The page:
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Chevrolet Cruze
Diesel Cruze will get about 50mpg in city

Traditionally, U.S. auto buyer (and manufacturers) have shied away from diesel engines in passenger cars. There are a few diesel cars on the market in the U.S. already, mostly from VW (BMW and Mercedes offer diesels in limited models). Diesel cars are common in Europe and are a viable alternative to gasoline engines and hybrids in many instances. 

A new vehicle is coming to the U.S. with diesel power that will have fuel economy good enough to make hybrids jealous according to Detroit News. The vehicle is the Chevrolet Cruze diesel and it get well over 40 mpg. The move is seen as a way for Chevy to meet the stiffer EPA standards that are looming for its entire fleet.

The diesel-powered Cruze is expected to hit dealer lots in 2013 and it will be built on the same line as its gasoline-powered brethren. Pricing for the diesel Cruze isn't known at this time. Right now, the gas-powered Cruze has a price starting at $16,525.

Interestingly, the Cruze is the bestselling vehicle in America right now with 25,000 units sold in June. That sales number was enough to put it ahead of the Toyota Camry and Honda Accord. Analyst Dave Sullivan with AutoPacific Inc said, "I couldn't think of a better way for GM to capitalize on the momentum that Cruze has created for GM by adding a diesel."

The diesel engine Cruze would most assuredly cost more than the gasoline version due to the higher cost of production. New diesel engines have little in common with the loud and smoky diesels that many people are familiar with from years ago. Likewise, modern diesel cars can be just as refined as their gasoline counterparts.

We first heard news of the Cruze diesel in February.

Updated 7/22/2011 @ 10:00am

General Motors CEO Dan Akerson just confirmed that the diesel version of the Chevrolet Cruze will drive in 2013. 

“I drove it the other day. It is great,” Akerson told USA TODAY. “These new diesels are quiet. Should make it in the low- to mid-40s, and that’s with an automatic."

Official Press Release:

Chevrolet confirmed today it will add a diesel variant to the Cruze lineup in North America in calendar year 2013.  Diesel versions of the Cruze are currently being sold in Europe. Additional details on the Cruze diesel for North American markets will be released at a later date.

The diesel will bolster the already fuel-efficient Cruze lineup. Cruze Eco with a standard six-speed manual transmission, is  the most fuel-efficient gas-powered/non-hybrid vehicle in America, with an EPA-rated 42 mpg on the highway.

Cruze recorded a total of 24,896 sales in the United States in June, the fifth consecutive month sales have exceeded 20,000. The success of the Cruze has increased Chevrolet’s total share of the compact-car segment from 9.5 percent a year ago to 11.9 percent for the first five months of 2011, even as the segment size grew 19 percent.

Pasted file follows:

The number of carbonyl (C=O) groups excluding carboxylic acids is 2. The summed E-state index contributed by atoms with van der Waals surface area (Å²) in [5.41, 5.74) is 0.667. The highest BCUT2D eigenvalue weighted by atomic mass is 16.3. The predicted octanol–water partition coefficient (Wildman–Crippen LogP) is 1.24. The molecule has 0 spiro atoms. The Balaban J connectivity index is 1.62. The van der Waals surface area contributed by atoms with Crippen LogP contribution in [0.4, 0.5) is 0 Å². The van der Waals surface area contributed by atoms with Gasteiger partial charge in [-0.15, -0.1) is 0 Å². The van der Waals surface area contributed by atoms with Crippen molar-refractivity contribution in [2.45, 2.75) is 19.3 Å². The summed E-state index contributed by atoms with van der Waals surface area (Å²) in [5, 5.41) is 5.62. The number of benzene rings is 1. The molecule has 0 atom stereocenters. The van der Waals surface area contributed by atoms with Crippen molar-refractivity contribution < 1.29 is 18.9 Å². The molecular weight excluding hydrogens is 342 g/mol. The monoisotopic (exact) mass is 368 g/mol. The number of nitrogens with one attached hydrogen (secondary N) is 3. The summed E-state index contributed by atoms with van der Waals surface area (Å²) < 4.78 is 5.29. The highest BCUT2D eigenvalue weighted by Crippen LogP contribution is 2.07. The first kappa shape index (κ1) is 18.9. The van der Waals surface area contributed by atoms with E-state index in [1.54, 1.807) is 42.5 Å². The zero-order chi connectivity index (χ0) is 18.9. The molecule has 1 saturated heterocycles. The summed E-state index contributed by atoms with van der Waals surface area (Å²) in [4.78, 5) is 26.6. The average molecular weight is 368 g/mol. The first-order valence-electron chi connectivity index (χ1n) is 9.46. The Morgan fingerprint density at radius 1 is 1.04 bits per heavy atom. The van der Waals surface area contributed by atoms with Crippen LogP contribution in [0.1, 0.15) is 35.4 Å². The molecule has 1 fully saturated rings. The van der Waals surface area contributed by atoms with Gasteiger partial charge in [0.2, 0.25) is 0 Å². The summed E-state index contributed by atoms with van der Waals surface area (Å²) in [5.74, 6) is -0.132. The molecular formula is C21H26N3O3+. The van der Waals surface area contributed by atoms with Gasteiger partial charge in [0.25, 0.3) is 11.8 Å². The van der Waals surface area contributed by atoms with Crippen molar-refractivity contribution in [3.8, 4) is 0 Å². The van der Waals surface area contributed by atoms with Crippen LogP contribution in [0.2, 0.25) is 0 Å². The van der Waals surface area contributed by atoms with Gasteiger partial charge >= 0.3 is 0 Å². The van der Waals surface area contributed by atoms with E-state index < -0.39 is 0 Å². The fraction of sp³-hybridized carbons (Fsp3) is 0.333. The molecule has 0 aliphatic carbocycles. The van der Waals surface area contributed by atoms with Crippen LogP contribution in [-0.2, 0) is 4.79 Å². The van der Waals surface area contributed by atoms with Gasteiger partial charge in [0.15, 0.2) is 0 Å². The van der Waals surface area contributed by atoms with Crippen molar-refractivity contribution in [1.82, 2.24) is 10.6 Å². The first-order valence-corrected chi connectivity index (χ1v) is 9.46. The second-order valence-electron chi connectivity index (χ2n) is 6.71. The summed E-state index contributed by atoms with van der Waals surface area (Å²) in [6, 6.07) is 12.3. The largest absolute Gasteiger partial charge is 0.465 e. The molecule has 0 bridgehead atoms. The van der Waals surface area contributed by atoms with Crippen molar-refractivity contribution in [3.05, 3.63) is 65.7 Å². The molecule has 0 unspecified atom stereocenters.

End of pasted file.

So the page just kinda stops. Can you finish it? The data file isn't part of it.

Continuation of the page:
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RE: What took so long?
By Reclaimer77 on 7/12/2011 2:35:38 PM , Rating: 0
Yes it really makes "sense" to have hundreds of these sitting on car lots collecting dust.

Significant numbers of these just aren't going to be sold. American's will NOT embrace diesel engines in passenger cars.

RE: What took so long?
By IcePickFreak on 7/12/2011 5:21:00 PM , Rating: 2
But they will embrace electric vehicles... or else!

RE: What took so long?
By Lord 666 on 7/13/2011 7:37:18 AM , Rating: 2
Came down to protectionism of the US manufacturers. VW, MB, and BMW are too low volume to threaten US makers. However, Honda and Nissan are hence the delay with their diesel products.

Really looking forward to a diesel minivan.

RE: What took so long?
By vision33r on 7/22/2011 1:08:33 PM , Rating: 2
Not gonna happen, the gas companies don't want cheap solutions of us.

RE: What took so long?
By Solandri on 7/22/2011 1:44:28 PM , Rating: 3
Wow, that's a new one. The reason it took so long is that the California emissions standards (which 16 other states use) are much stricter than emissions standards in Europe and Asia. As such, overseas manufacturers looked at the cost to retool their diesel engines to meet those standards, looked at the market share for diesel passenger vehicles in the U.S., projected their sales, and decided it wasn't worth it.

Now that fuel efficiency (well, higher MPG, which isn't strictly the same thing as fuel efficiency comparing diesel to gasoline) has become a higher priority, the sales projections are looking rosier, and some of those engine emissions conversions are starting to become worth it.

Most things aren't due to an industry conspiracy. It's actually very hard to put together an industry conspiracy, even an overt one. Ask OPEC.

RE: What took so long?
By superstition on 7/24/2011 3:10:02 AM , Rating: 2
So what explains the Vega, the Pinto, and the Pacer?

There may not be an overt conspiracy, but when the vehicles being produced are garbage (like the first two in my list, at least), there's a problem that suggests a need for better regulation. Guess what happened when the "free market" didn't do anything about those cruddy vehicles? The Japanese came in. That was great for Japan, but not so great for our auto industry.

Too often, short-term thinking ends up costing a lot. Nader exposed Ford's decision to make the Pinto with an exploding tank to save a little bit of money. Such a decision is a good example of why logical regulation is necessary, and good for everyone -- including the companies that kick and scream when subjected to it.

"If you look at the last five years, if you look at what major innovations have occurred in computing technology, every single one of them came from AMD. Not a single innovation came from Intel." -- AMD CEO Hector Ruiz in 2007
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